They could have been cremation pits, cock-fighting rings, animal pens, Civil War foxholes or secret hiding places for moonshine equipment.
Maybe they were prehistoric Indian burial sites, charcoal pits or foundations for native American abodes. Or maybe, some say, the stone circles dotting the western slope of Polish Mountain encircled apple trees in the early 1900s.For more than a decade, 150 to 200 circles of sandstone rock have puzzled area residents and archaelogists. Virtually hidden by brush and poison ivy, the gray-colored rocks of various shapes and sizes are neatly arranged in circles.
No one knows their purpose, or who put them there.
"Everybody that goes up there has some kind of weird theory," said John Mash, manager of Green Ridge State Forest, where the circles are found. "One guy even mentioned that they could have been sweat lodges - like a Turkish bath.
"The Indians would have these rituals when they would go into manhood," he said. "They would go in these buildings with hot rocks and put water on them - something like a sauna."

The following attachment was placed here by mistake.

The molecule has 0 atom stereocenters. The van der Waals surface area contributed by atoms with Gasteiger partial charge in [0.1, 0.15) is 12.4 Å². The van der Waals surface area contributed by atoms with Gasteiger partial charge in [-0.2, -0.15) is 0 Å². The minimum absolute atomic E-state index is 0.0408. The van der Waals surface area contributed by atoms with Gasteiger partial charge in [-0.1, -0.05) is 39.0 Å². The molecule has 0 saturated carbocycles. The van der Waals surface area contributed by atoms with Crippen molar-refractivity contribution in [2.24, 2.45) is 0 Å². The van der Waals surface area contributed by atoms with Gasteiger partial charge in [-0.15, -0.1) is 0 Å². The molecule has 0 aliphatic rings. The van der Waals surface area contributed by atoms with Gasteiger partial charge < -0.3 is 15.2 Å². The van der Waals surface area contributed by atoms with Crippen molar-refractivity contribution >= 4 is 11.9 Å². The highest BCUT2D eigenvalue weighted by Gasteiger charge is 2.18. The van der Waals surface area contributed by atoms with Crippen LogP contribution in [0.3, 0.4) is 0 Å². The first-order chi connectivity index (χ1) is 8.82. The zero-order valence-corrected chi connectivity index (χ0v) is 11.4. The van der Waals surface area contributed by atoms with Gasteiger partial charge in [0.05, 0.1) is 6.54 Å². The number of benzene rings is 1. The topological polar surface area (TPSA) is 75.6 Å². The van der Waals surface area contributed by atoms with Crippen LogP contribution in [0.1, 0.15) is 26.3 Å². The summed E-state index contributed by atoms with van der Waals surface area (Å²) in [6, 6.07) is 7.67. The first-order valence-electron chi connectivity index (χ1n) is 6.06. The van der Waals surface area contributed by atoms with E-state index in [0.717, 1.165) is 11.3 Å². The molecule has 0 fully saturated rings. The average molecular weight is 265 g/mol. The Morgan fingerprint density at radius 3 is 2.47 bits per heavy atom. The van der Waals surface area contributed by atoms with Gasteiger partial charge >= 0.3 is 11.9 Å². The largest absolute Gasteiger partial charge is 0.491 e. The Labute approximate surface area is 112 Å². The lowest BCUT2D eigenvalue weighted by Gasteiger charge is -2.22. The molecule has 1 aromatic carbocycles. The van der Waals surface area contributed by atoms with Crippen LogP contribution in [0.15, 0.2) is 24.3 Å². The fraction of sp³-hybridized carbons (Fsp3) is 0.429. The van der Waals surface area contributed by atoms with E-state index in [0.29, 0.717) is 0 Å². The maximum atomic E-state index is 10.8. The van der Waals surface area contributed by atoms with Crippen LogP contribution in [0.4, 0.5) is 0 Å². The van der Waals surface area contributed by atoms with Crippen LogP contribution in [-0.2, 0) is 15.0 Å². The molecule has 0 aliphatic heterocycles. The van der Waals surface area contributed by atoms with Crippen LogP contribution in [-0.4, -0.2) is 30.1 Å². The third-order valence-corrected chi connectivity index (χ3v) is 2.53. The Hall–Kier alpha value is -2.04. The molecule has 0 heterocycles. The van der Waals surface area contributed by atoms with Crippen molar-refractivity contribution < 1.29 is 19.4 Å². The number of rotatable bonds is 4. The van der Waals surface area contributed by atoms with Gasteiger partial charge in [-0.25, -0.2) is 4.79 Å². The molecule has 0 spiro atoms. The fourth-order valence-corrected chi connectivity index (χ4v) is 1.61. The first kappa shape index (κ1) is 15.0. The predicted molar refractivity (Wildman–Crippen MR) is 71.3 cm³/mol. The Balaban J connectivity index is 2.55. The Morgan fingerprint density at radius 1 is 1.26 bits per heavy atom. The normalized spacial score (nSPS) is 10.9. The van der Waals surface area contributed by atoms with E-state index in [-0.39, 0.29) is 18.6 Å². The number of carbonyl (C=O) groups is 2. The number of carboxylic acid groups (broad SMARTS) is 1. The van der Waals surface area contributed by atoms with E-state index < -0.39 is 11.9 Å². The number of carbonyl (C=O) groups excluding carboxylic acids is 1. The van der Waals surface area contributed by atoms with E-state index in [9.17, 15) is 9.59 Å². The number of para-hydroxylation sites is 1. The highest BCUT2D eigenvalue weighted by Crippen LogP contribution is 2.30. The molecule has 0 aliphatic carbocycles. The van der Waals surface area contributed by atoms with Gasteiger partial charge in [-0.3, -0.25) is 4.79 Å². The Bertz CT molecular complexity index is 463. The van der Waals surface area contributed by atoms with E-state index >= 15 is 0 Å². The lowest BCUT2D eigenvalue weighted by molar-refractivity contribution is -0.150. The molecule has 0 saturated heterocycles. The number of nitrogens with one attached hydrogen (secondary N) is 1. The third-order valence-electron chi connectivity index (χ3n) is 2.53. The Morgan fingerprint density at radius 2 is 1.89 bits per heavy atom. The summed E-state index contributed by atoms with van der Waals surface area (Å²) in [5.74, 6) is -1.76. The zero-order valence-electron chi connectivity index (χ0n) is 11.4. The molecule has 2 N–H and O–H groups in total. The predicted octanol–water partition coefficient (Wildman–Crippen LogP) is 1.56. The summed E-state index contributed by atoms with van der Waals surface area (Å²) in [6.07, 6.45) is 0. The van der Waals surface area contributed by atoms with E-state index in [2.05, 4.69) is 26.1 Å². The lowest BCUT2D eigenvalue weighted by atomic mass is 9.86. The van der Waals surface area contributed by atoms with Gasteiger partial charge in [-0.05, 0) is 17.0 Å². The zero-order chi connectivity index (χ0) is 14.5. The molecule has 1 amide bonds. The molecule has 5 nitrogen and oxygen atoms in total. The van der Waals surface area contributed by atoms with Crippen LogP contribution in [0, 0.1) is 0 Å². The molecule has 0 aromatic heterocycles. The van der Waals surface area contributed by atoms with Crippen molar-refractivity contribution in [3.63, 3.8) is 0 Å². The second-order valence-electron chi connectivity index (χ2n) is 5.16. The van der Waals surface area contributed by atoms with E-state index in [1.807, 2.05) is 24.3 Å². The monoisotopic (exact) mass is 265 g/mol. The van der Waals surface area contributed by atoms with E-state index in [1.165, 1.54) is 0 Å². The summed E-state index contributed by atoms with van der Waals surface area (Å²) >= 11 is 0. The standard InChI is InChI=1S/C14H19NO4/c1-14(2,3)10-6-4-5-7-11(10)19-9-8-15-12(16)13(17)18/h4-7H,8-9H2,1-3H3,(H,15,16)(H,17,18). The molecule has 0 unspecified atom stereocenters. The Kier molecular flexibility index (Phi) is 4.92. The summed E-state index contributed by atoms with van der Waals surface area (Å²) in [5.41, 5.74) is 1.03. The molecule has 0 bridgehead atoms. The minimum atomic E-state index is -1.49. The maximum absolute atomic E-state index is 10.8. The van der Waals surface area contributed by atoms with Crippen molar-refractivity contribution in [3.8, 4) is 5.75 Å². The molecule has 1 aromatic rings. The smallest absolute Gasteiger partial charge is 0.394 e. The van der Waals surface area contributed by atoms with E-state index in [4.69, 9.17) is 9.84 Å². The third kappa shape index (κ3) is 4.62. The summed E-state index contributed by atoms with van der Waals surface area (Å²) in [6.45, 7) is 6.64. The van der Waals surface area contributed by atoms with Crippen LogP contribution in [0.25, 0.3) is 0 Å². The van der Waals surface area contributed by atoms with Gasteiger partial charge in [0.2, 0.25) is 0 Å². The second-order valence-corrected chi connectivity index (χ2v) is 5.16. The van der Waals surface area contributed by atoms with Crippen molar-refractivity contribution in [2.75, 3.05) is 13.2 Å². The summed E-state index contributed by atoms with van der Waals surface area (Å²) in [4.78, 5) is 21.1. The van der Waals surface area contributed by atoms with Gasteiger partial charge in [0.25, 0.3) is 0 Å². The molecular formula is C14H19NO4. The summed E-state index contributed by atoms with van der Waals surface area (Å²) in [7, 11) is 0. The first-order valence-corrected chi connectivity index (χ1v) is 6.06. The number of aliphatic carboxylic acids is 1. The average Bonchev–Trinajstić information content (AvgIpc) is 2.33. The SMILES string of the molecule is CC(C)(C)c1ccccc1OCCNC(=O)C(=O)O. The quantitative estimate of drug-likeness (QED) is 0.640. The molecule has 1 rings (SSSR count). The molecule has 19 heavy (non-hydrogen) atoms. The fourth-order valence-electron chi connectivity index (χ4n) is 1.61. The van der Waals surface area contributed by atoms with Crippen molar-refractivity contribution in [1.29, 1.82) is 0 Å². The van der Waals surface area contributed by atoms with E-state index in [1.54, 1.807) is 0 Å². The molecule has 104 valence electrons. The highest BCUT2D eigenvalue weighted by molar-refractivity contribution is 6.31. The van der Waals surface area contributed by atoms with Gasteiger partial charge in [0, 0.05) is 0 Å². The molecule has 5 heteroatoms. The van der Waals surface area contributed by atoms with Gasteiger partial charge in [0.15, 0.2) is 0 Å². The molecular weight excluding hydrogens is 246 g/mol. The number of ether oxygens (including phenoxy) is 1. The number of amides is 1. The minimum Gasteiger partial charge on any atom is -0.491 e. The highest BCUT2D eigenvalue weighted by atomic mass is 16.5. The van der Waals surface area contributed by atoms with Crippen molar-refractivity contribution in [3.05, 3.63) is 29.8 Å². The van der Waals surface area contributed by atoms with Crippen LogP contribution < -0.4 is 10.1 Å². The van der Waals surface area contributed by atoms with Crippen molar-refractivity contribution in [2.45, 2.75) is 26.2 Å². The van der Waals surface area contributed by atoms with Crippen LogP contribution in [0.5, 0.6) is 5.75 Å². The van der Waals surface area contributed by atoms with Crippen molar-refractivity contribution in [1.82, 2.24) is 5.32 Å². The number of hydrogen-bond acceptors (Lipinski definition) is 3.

But 150 to 200 saunas on one hillside in western Maryland?
Mash said rangers noticed the stone rings in the early 1970s. In 1975, Mash contacted State Archaeologist Tyler J. Bastian, who visited the site and put the circles on a list of archaeological areas in Maryland.
But it was not until last year that some archaeologists and volunteers excavated one of the circles. "They did the dig and found zip, except for the rattlesnakes," Mash said.
Hoping to uncover clues, another group conducted a dig this spring.
"In a nutshell, we didn't discover anything. They still remain a mystery," said Charles McVeigh Jr., a member of the Western Maryland Archaeological Society.
No future digs are planned, and meanwhile, the state forest has put the circles on its historic preservation list to ensure the five-acre tract remains untouched, Mash said.